This is a brief overview of information related to FDA’s approval to market this product. See the links below to the Summary of Safety and Effectiveness Data (SSED) and product labeling for more complete information on this product, its indications for use, and the basis for FDA’s approval.
Product Name: Express® SD Renal Monorail® Premounted Stent System
PMA Applicant: Boston Scientific Corporation
Address: Boston Scientific Corporation, One Boston Scientific Place, Natick, MA 01760
Approval Date: December 11, 2008
Approval Letter: http://www.accessdata.fda.gov/cdrh_docs/pdf6/P060006a.pdf
What is it? The Express® SD Renal Monorail® Premounted Stent System is used to re-open stenotic (narrowed) regions of the renal arteries which supply blood to the kidneys, and it consists of two components, the stent and the delivery system. The stent is an implant constructed of stainless steel tubing, laser-cut into a mesh shape. The stent is mounted onto the delivery catheter: a long, thin, tube-like device.
How does it work? The Express® SD Renal Monorail® Premounted Stent System is inserted following balloon angioplasty (a less invasive procedure than surgery during which the artery is opened or expanded using a balloon), during which the stent is threaded up to the renal artery via a catheter inserted in either the groin or the arm.
- A wire is inserted into the vessel in the arm or groin and advanced to the blood vessel leading to the kidney where there is blockage.
- The Express® SD stent on the delivery catheter is advanced over the wire to the blocked area.
- The stent is then released from the delivery catheter and opens over the blockage by inflating a balloon that is underneath the stent on the delivery device.
The delivery catheter and balloon are removed, followed by the guiding wire.
When is it used? The Express® SD Renal Monorail® Premounted Stent System is used in patients with reduction of blood flow to the arteries leading to the kidneys as an adjunct to balloon angioplasty of a single not previously treated, or reblocked lesion in the opening of the renal artery.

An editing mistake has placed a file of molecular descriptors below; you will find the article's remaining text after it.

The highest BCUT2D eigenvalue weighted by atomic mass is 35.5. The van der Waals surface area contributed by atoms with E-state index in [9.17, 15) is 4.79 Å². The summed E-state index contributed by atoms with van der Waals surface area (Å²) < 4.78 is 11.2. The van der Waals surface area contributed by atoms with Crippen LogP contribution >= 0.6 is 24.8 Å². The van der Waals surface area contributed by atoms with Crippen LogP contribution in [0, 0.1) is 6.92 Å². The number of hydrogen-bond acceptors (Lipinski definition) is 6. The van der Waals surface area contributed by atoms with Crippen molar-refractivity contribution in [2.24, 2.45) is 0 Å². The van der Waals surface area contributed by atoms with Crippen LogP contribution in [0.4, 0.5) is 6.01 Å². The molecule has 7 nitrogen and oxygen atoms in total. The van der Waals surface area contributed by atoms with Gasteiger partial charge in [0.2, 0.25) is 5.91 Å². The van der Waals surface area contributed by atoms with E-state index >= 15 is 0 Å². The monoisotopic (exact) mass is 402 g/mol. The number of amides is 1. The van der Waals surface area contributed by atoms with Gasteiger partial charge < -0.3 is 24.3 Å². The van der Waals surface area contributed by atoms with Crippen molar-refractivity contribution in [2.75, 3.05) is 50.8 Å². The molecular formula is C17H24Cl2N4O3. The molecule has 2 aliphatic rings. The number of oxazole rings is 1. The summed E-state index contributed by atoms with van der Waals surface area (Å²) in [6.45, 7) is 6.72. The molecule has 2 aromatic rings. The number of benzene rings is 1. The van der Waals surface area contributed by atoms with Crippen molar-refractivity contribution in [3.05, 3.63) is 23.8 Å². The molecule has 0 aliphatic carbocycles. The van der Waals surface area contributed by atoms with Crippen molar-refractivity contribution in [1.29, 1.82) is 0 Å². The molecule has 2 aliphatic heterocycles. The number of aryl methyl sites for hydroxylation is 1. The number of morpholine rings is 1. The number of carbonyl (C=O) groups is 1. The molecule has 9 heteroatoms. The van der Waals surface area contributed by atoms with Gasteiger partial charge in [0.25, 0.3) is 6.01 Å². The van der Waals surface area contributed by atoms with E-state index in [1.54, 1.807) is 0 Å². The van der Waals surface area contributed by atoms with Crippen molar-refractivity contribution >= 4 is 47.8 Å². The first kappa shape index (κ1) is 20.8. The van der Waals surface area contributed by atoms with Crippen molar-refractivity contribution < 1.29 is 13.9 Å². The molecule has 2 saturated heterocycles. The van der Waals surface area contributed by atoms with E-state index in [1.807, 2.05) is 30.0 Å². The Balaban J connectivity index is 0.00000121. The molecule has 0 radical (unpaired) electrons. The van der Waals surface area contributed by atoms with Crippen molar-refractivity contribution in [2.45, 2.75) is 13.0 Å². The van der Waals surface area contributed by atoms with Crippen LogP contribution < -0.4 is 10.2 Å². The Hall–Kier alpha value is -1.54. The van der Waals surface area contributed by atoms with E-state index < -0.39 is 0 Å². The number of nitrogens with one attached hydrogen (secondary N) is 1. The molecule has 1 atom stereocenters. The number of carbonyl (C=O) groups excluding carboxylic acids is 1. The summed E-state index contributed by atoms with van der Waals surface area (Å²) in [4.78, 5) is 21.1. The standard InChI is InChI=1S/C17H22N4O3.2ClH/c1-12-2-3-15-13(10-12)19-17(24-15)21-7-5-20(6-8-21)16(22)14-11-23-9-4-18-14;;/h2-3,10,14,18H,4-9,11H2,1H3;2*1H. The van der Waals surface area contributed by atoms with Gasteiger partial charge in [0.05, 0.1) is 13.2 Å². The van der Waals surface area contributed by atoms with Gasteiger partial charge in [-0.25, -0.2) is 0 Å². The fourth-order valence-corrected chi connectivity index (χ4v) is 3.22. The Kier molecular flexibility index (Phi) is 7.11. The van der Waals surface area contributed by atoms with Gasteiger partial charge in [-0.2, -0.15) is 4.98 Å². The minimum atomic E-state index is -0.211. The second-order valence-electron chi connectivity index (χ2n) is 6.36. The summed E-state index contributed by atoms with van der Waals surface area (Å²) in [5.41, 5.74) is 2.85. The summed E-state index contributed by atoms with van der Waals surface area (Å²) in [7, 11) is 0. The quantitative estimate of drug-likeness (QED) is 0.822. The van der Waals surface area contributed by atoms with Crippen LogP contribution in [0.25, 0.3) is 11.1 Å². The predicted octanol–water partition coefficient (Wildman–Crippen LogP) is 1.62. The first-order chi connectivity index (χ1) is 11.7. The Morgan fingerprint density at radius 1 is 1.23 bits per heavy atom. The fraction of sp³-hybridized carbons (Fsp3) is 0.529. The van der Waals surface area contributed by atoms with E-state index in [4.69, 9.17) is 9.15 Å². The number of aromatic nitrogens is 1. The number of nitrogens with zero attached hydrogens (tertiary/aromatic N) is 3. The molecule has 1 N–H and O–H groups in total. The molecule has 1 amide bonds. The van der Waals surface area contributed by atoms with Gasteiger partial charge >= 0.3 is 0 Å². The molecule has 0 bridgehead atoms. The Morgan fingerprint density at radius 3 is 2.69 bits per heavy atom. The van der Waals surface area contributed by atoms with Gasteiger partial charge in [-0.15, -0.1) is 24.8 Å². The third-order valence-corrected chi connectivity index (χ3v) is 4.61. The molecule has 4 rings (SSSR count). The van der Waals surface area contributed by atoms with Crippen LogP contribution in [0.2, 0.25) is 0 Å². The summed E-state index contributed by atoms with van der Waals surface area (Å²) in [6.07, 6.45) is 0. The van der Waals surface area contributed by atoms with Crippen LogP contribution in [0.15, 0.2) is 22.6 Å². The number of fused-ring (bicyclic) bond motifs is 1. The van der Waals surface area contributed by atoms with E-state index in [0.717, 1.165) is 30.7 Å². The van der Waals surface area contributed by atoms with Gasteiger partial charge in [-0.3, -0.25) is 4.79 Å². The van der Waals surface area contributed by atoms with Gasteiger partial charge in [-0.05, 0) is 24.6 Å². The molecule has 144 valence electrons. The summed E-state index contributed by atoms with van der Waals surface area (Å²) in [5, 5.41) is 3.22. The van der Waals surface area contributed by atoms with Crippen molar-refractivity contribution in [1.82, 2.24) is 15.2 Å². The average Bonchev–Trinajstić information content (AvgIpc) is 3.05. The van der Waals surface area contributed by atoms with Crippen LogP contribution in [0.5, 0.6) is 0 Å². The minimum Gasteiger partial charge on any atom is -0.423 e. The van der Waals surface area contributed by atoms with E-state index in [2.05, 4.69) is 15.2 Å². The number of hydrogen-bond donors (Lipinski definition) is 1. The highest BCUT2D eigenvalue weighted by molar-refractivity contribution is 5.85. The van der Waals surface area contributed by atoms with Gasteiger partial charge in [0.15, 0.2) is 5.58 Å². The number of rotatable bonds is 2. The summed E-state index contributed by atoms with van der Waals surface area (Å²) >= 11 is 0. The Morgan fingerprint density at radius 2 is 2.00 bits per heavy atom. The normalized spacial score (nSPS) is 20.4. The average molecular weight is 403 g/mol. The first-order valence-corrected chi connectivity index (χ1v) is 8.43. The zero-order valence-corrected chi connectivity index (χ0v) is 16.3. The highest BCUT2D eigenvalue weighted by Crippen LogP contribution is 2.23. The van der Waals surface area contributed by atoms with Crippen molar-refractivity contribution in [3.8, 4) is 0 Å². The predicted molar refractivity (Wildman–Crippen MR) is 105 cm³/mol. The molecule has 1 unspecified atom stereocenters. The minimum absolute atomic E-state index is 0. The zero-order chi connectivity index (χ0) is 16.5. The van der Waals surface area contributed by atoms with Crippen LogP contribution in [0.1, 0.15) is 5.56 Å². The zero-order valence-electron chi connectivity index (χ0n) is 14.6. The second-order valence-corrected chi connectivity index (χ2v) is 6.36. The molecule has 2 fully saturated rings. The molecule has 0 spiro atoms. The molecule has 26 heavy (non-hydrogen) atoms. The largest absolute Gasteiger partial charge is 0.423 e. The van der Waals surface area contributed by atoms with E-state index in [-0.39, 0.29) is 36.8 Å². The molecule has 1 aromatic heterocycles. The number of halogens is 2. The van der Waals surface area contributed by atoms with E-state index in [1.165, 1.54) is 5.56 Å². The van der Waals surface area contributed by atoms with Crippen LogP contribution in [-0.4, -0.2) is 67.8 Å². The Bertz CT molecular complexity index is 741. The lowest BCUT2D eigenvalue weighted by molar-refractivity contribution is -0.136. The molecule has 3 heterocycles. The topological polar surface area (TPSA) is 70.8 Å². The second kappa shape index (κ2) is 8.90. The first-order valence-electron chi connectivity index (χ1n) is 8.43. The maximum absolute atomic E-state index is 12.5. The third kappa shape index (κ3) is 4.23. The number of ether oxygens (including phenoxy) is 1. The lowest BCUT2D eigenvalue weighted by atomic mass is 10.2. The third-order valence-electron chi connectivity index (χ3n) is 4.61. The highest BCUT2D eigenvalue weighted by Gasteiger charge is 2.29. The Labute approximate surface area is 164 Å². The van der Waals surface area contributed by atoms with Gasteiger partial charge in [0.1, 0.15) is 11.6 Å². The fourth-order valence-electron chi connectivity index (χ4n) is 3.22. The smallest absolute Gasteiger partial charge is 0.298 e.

What will it accomplish? The stent is supposed to open blockages in the blood vessel in patients previously treated with a balloon angioplasty. In a clinical study involving 100 patients, the rate of reblocking (restenosis) of the artery at 9 months was less in the study patients than the rate of restenosis reported in the literature for angioplasty alone. Results also showed that kidney function and high blood pressure had not significantly worsened at nine months.
When should it not be used? The device should not be used in the following patient populations:
- Patients with uncorrected bleeding disorders or patients who cannot receive blood thinners
- Persons with known allergies to stainless steel or its components
- A lesion that is within or next to an aneurysm (bulging and weakened blood vessel)
- Patients with a target lesion next to an area with a large amount of blood clotting
- Patients who have problems preventing the catheter from getting to the blockage
- Patients with perforated vessels as evidenced by leakage of contrast media
- Patients with a lesion that cannot be crossed with a wire and/or a balloon catheter
Additional information: The Summary of Safety and Effectiveness and Labeling is available online.